It was while he was in this man's allotment one night with a full moon but an overcast sky. Conditions like these of the half-light were ideal for his foraging. He was searching in the long grass for windfalls under an apple tree. These apples, although they were quite large, were not very nice to eat and too many gave him stomach ache, but â
beggars can't be choosers'.
This was one of the favourite sayings of his mate, the old tramp, with whom he had struck up a friendship several months previously. Sometimes this old man spent the night in the burnt out house at the bottom of Geoff's road. On these occasions Geoffrey, or Geoff as he preferred to be called, would take some of the vegetables he had taken from the allotments. The tramp would cook them in an old saucepan over an open fire in the kitchen fireplace, stirring them with a large, shiny spoon that he kept wrapped in a brown paper bag in his holdall. âCamping! What we're doing, is camping!' that's what the old man, who called himself Sir Reginald, called it.
Geoff was still searching in the long grass and had collected four of the large green apples. Suddenly he froze as the door of the small shed at the bottom of the allotment creaked open. He had no idea that there had been someone in the shed at that time of night.
Quietly, and keeping to the shadows, he slowly crawled on all fours to the edge of the small clump of fruit trees. He then gently eased himself over a section of retaining boards about two feet high, he was lying flat in what seemed like a smooth powder, pressing himself down so he was below the top board. If they looked in his direction he was now out of sight from the two figures that appeared from the small shack.
They passed about ten feet away, Geoff could hear them giggling to one another as they struggled in the poor light to keep to the narrow path that ran down the centre and length of the allotment. Peering over the edge of the boards in the shadows, Geoff could see the outline of a man who looked familiar. The other person he recognised instantly, she was a woman who lived in the same street as him. He had seen her husband returning early in the mornings from where he worked shifts on the railways.
The couple stopped at the entrance gate to the allotments. The man opened it slightly, looked out, and then beckoned the woman who quickly past him and continued through into the lane.
The man came back into the allotment and lit a cigarette. By the light of the burning match Geoff could see that he was the same one who had punched him in the head for playing football against his wall. The man waited several minutes to finish his cigarette, casually leaning on the gatepost, looking up at the clouds, while blowing smoke circles into the cool night air. He flicked the remains of the cigarette up the path, it landed in a shower of sparks, before he too followed the woman into the lane, closing and locking the gate behind him.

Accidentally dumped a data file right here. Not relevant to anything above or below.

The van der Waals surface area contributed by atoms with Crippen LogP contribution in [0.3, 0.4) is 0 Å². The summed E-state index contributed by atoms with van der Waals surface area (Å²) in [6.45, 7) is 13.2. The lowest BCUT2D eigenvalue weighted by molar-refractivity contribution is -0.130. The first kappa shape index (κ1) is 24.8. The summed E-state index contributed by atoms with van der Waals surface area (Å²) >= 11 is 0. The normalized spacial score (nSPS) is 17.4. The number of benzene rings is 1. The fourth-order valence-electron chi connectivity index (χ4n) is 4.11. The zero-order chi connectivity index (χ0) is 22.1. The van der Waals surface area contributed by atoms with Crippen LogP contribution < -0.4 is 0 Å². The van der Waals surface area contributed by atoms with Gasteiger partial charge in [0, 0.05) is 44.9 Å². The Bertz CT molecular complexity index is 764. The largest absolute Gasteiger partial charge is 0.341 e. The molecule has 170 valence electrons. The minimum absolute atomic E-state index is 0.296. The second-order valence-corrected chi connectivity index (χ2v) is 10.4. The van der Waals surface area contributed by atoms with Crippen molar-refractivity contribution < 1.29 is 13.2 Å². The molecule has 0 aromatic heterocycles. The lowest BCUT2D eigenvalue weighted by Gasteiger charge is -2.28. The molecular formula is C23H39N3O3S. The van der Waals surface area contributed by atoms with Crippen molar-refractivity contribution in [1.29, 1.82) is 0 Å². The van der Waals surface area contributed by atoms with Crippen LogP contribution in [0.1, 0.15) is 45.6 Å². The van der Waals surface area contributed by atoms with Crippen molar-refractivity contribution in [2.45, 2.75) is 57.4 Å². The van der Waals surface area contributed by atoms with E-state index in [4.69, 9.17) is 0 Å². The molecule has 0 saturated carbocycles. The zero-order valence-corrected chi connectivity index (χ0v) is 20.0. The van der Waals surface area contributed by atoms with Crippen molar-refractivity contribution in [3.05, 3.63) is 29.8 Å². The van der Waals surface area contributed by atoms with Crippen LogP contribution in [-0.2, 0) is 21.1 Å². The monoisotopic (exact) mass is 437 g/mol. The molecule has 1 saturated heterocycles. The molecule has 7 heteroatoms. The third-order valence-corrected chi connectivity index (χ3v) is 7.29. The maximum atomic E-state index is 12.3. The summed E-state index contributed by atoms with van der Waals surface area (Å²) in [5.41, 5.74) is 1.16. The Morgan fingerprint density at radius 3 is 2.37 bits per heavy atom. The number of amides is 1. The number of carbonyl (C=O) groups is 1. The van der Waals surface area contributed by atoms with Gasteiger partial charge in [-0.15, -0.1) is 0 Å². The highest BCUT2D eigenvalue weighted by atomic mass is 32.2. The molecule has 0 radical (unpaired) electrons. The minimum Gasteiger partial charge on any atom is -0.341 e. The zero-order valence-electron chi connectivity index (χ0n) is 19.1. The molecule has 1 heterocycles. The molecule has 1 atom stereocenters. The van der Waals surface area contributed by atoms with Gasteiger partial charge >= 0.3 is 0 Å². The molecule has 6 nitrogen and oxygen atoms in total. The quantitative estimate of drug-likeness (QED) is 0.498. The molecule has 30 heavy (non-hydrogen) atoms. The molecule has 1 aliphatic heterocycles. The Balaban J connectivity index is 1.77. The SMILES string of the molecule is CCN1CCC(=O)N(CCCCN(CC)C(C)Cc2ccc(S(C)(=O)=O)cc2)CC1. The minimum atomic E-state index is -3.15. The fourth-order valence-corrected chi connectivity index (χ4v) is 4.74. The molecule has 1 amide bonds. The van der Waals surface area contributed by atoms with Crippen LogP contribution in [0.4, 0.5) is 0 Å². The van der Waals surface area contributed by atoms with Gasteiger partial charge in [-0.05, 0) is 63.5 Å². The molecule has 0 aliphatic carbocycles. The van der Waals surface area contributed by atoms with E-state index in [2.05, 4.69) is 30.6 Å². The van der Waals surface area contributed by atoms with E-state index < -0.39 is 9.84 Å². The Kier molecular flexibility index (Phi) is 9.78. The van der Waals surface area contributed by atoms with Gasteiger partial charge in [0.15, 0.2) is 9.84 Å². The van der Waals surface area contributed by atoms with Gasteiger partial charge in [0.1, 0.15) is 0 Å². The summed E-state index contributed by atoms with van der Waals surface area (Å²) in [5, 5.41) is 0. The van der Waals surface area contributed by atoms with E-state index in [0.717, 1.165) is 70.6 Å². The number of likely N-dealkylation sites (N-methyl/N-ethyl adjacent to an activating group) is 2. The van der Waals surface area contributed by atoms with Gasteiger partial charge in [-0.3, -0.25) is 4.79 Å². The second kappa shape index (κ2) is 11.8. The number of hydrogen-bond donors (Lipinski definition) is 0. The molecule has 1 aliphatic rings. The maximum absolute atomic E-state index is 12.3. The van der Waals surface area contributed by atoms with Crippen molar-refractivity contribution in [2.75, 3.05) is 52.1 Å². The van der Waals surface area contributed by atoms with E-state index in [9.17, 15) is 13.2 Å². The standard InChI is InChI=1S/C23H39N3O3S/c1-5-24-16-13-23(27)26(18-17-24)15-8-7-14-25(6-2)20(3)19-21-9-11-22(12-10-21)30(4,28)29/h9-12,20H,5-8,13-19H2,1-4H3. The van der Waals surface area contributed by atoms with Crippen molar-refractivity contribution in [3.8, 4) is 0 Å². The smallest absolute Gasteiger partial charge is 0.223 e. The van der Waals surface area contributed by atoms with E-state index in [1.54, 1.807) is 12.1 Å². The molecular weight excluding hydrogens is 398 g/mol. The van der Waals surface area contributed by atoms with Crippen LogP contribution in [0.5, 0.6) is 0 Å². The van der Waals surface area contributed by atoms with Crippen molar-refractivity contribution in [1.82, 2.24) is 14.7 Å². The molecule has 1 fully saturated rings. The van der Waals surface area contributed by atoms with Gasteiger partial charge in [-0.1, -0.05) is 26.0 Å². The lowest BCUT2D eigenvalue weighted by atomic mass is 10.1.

Geoff rose from his hiding place behind the boards; he stood quietly for a few moments, shivering. Not with the cold but with the tension of the incident and so close to being caught. He looked around the rest of the allotment, straining to see into the shadows. There was no sound or movement from anywhere, all was deathly quiet. He quickly moved forward and collected his small pile of apples, after all the tension he certainly wasn't leaving without his supper.
Moving along the central path he came to a loose section of fencing. Sliding it to one side, he slipped through and out into the lane that led to the road. It was only when he reached the road that, by the light of the overhead street lamps; he found the soft substance he had lain in was soot from his neighbour's chimney. The man had tipped it there after it had been left by the chimney sweep several days earlier. The front of Geoff's clothes were covered in very fine, black, clinging, damp powder and the more he tried to brush it from his clothes, hands and face the more it became ingrained.
When the forlorn figure appeared in the kitchen of the derelict cottage, and stood in the light of his small cooking fire burning in the remains of the fireplace and the single candle perched on an otherwise empty shelf, Sir Reginald burst into laughter, showing yellow and black teeth projecting between the many spaces in his mouth.
âMy dear boy,' he exclaimed, âwherever have you been, and whatever have you been up to? You look like you have been playing “catch me if you can” in someone's chimney; you're as black as the ace of spades.' Geoff did not reply he just showed him the apples. The old man continued with one of his proverbs in between his chuckles. âAaah
; God helps those that help themselves,
young man,' he uttered as he took the large apples from the pair of grubby, soot-stained hands and proceeded to peel them for his saucepan, giving the odd glance in Geoff's direction, chuckling to himself as he did so. He would share the contents of the steaming saucepan with Geoff.
While the old man was stewing the cooking apples in his old metal saucepan, he repeated another one of his proverbs,
âAll young men had a wolf in their stomachs.'
It was a statement that Geoff didn't really understand.
It was while he was standing over the steaming saucepan adding ample amounts of sugar, which he took from his large canvas bag that seemed to contain everything, that Geoff excitingly told him of his narrow escape. âMmm
; what will be, will be
,' exclaimed the tramp absent-mindedly, as he stirred the contents of the saucepan with his large, shiny spoon. He also noticed that he was always very generous with his helpings, spooning the contents into a scratched and dinted aluminium bowl and always giving Geoff the larger portion.
Geoff smiled to himself. He liked the old man and his quaint sayings, he always felt comfortable in his company. The tramp never demanded or expected anything from him.